Laurie Childree ~ Live 12 pm EDT
12/02/2013 at 13:05 #1213
Sorry I got here late, I had difficulty logging in for some reason. I was wondering if your muse talks to you, and if your characters talk to one another?12/02/2013 at 13:10 #1214
By the way, that’s a serious question, when I write dialogue I can hear the dialects, inflections in voice, and stress levels of the characters. Do you have the same kind of reaction when writing poetry?12/02/2013 at 13:10 #1215
Hi Ray! No problem, I was once known for being late to everything!
Yes, my muse talks to me, it only creates a problem when I talk back to it, outloud… in public. Sometimes the characters talk to each other, although I do attempt to keep from joining the conversation and try to merely observe them as the scenes play out in my head.12/02/2013 at 13:13 #1216
When I write poetry I can hear the lines in my head, hopefully in an accent other than my own Southern drawl that refuses to enunciate some of the words without being forced. Ideally the lines of poetry I hear flow into one another and create a feeling that continues until the poem is complete.12/02/2013 at 13:14 #1217
Oh, it’s nice to know that happens to other writers too. My characters even argue with each other, the muse isn’t much of a referee…haha….Do you ever argue with the muse? Question her wisdom?12/02/2013 at 13:17 #1218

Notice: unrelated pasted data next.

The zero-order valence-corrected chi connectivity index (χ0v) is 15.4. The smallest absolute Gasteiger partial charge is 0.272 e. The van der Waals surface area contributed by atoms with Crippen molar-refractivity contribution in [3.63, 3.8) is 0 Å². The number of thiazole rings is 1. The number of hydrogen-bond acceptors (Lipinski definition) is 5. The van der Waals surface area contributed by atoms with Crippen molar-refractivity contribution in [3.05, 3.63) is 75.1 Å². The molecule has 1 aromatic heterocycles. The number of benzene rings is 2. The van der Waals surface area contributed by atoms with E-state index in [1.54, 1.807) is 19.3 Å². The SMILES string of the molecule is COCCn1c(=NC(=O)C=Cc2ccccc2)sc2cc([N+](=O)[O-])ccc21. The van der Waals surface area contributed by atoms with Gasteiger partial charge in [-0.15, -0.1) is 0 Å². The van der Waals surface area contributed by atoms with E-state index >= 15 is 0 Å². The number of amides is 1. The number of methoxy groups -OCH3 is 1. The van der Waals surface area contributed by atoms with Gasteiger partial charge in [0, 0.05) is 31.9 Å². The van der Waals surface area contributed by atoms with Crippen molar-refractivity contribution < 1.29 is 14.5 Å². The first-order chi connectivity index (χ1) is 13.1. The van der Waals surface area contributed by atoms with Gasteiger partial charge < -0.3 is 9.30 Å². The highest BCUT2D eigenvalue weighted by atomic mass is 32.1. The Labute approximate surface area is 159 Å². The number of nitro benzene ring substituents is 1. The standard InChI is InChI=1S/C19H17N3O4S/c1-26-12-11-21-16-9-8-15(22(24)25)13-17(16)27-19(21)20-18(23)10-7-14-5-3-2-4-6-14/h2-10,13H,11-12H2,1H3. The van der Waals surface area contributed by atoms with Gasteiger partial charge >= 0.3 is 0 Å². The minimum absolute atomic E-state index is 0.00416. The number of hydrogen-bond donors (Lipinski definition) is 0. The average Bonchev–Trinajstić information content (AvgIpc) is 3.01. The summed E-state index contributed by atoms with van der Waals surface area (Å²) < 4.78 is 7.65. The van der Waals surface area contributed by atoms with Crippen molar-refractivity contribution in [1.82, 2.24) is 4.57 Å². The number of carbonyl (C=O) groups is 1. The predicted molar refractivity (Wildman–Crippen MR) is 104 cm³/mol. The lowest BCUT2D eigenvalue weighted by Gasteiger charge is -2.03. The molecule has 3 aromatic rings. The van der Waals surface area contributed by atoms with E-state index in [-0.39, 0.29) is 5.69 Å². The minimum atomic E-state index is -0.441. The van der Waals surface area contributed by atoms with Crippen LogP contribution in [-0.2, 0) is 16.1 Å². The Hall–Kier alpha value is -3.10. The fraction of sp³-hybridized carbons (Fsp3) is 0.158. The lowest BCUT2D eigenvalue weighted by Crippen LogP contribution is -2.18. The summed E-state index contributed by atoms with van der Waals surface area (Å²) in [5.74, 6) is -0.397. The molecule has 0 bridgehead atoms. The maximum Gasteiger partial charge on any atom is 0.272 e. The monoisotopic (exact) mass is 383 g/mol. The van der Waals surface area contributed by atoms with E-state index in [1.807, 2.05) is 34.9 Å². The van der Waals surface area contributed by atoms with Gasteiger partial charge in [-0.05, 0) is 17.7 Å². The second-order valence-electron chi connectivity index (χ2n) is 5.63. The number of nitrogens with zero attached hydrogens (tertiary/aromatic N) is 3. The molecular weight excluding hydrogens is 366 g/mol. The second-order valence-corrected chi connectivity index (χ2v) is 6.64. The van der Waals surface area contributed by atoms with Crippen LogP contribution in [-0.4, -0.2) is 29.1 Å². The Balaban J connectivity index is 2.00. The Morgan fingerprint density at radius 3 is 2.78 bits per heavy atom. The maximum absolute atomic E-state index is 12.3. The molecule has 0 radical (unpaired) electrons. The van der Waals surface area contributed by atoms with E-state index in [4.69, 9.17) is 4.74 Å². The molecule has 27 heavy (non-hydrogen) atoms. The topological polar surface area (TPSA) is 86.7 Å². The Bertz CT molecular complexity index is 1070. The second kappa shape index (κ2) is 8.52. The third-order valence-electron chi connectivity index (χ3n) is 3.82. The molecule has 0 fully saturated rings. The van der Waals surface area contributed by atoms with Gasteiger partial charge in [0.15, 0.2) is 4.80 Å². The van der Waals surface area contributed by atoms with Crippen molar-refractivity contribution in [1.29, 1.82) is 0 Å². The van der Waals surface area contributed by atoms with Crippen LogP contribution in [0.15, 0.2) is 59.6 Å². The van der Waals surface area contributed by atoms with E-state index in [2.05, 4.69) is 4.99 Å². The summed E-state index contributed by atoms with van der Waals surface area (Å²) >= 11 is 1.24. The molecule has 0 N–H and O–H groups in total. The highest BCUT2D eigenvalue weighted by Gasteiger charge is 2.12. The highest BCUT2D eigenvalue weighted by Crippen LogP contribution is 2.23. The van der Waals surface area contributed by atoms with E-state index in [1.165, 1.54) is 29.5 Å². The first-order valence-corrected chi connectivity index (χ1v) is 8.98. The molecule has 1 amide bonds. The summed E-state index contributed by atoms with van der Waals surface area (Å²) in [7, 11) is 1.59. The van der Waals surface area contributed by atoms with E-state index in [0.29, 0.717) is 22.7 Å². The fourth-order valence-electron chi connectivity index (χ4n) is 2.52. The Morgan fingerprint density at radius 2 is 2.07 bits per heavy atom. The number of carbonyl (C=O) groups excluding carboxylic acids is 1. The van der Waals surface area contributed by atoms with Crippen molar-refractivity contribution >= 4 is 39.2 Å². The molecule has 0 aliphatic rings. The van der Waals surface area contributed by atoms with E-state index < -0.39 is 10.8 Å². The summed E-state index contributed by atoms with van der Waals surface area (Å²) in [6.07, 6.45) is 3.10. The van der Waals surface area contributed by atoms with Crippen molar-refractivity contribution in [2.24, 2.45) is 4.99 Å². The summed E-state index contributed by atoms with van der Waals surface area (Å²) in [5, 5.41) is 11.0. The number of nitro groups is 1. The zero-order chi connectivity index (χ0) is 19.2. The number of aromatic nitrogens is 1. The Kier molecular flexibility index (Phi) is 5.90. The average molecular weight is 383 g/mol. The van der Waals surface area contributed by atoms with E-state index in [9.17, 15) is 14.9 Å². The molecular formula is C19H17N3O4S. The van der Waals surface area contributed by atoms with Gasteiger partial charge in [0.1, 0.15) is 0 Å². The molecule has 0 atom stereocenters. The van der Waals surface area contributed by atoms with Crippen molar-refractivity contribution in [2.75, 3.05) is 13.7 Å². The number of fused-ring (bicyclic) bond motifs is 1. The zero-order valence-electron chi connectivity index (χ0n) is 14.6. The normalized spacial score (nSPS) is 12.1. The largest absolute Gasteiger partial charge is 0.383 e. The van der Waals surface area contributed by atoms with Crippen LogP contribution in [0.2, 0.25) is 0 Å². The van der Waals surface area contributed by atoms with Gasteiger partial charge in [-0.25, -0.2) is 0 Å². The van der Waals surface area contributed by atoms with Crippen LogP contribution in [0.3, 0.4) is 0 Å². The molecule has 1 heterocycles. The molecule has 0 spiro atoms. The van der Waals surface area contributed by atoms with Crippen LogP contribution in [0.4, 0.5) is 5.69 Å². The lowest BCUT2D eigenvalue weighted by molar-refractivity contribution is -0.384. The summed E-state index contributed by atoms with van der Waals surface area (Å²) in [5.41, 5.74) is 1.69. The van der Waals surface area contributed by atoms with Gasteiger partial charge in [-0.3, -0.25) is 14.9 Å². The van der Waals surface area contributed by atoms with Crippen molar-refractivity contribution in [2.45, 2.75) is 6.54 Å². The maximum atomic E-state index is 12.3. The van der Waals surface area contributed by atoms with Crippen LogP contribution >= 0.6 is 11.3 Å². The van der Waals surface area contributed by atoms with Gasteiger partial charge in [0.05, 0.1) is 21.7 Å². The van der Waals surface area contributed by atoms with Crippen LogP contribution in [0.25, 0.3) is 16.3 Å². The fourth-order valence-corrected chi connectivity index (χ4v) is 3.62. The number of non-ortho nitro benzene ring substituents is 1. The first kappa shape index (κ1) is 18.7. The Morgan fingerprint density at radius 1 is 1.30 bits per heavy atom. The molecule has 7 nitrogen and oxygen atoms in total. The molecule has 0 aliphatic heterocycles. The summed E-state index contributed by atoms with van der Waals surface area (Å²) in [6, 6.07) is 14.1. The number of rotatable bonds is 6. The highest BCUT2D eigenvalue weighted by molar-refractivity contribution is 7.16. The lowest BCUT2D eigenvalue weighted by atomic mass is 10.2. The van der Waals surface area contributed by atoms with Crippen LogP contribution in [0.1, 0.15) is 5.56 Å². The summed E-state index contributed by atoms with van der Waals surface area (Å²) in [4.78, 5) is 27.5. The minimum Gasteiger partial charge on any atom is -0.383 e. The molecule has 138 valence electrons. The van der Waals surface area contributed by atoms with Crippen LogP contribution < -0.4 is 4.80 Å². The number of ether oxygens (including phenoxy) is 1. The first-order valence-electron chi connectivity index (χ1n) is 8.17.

I grew up with a lot of fractured English (mostly European-Canadians) and hear those, too when writing characters. Do you ever relate any specific people to dialects you hear, or character types?12/02/2013 at 13:18 #1219
Yes, it is nice to know it happens to others, although my admitting that living down here is dangerous, I can see the straight jacket coming for me. I would constantly question her wisdom. I think it’s my inner control freak that thinks she can too bossy at times, especially when I change her direction.12/02/2013 at 13:22 #1220
Specific dialects? The majority of those I hear are Southern, old farmers raised during the depression era, hard working with calloused hands that learned more from life than a text book ever told anyone. Usually rural dialects, with names for objects only instantly recognized by those that are part of the inner circle. The words are missing entire sounds as they are spoken.
It’s the dialect that easiest to listen to, and to write. No worries if the enunciation is correctly inflected onto the pages. I prefer rugged characters, at least in men where you can picture the muscles, although the intellect is a plus as well.
Is that what you meant?12/02/2013 at 13:23 #1221
Hm….I guess it depends on the immediate society you are exposed to. I don’t question the muse at all, I’m guessing that causes time-jumps and continuity at times too. Have you ever tried straight-line free-stream writing, unedited, line of thought? FOW includes some passages written like that, I called it ‘experimental fiction’….have you ever tried that?12/02/2013 at 13:27 #1222
Yes, I’ve tried the unedited lines of thought. I manage to have the work takeover and guide itself everytime. When it’s done I have to let it sit for days before I can go read it again and see how it reads as opposed to how I think it reads. The two are rarely the same.
Left to its own devices my mind wanders continually which means that the story writes itself, but finding the story line itself takes a bit more time.
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